Although combined male and female lead vocals isn't unique in prog circles (Anathema for example spring to mind) the vocal arrangements give Circuline's sound an extra dimension. The singers often exchange lines during the verses, whilst combining for the choruses. Keyboardist Colyer accompanies Natalie and Billy for the three-part harmonies and provides the occasional lead vocal. Along with drummer Brannon, he is also responsible for the majority of the compositions. The resulting songs are an appealing combination of vocal melodies, that have a contemporary, mainstream rock vibe, and retro-prog instrumental sections.
The CD gets off to a splendid start with the back-to-back instrumentals Erosion and Soleil Noir. One Wish benefits from Natalie's warm soulful tones, contrasting with the bombastic, metal-edged instrumental sequence. Nautilus is an opportunity for Simches to show-off his bass talents, while Colyer's synth solo incorporates a sly nod to the original Star Trek theme. The musical references continue in the Keith Emerson-flavoured Piano Challenge, Ciculine's answer to Duelling Banjos. It incorporates elements of ELP's Trilogy, classical music and Rick Wakeman's intro to Yes' Awaken.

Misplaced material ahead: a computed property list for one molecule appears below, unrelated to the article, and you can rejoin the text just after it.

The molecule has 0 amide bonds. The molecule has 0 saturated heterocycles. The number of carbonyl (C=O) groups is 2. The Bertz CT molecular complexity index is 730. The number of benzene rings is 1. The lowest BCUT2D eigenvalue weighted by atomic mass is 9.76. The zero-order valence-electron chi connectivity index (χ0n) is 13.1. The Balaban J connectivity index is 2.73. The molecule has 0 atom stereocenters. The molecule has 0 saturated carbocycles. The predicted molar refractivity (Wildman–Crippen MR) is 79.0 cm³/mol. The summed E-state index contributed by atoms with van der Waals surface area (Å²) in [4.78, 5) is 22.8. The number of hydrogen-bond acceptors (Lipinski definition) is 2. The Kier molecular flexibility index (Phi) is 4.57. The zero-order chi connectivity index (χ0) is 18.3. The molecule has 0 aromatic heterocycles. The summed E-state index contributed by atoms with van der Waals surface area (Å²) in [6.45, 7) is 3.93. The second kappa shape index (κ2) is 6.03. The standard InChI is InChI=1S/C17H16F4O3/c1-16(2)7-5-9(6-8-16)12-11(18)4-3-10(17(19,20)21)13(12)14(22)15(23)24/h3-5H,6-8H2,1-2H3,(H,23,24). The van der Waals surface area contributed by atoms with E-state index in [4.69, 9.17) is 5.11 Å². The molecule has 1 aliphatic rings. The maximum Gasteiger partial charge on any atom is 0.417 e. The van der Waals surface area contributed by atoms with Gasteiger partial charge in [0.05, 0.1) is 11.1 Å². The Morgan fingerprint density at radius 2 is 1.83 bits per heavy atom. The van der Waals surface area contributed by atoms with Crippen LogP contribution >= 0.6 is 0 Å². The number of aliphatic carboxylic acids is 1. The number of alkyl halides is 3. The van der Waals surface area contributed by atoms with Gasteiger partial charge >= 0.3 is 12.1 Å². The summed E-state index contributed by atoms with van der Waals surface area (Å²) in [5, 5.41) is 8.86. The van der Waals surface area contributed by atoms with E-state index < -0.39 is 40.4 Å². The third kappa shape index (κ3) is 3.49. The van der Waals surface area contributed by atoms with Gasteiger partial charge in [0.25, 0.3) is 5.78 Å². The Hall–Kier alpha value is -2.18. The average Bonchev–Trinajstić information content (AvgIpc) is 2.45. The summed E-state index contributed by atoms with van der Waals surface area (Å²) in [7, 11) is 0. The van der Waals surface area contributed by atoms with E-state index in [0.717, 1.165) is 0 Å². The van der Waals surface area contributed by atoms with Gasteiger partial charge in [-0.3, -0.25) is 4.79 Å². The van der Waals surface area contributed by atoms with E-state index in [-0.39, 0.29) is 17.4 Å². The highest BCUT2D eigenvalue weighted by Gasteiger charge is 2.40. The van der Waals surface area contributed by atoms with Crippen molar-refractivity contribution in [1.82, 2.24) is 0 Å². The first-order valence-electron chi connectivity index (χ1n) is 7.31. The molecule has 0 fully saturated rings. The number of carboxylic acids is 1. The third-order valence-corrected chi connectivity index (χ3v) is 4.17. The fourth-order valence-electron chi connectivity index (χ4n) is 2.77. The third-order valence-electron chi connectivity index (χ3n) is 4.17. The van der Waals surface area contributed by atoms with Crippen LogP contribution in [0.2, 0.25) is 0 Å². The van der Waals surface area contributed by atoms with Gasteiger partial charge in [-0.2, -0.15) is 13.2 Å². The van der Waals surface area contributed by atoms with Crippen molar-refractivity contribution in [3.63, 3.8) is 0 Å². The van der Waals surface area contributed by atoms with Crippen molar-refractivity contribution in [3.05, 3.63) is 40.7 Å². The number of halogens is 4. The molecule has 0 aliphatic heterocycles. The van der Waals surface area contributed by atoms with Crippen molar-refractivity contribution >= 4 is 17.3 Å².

The strident Hollow returns to ELP territory with a nod to Tarkus in the instrumental centerpiece, while an acoustic Return features sweet harmonies and Darson's jazzy guitar picking. The slow-burning instrumental Fallout Shelter, with its spacey meanderings, is a grower while the aforementioned Pale Blue Dot is a quality song with an electric piano riff that brings to mind Supertramp's Dreamer. The title by the way is a reference to a distant image of the Earth as photographed by the Voyager 1 space probe. Forbidden Planet maintains the space theme, and the ambient intro finds Coyler in Blade Runner territory. The memorable song section, with Natalie and Billy dueting superbly, is heightened by blistering guitar accompaniment.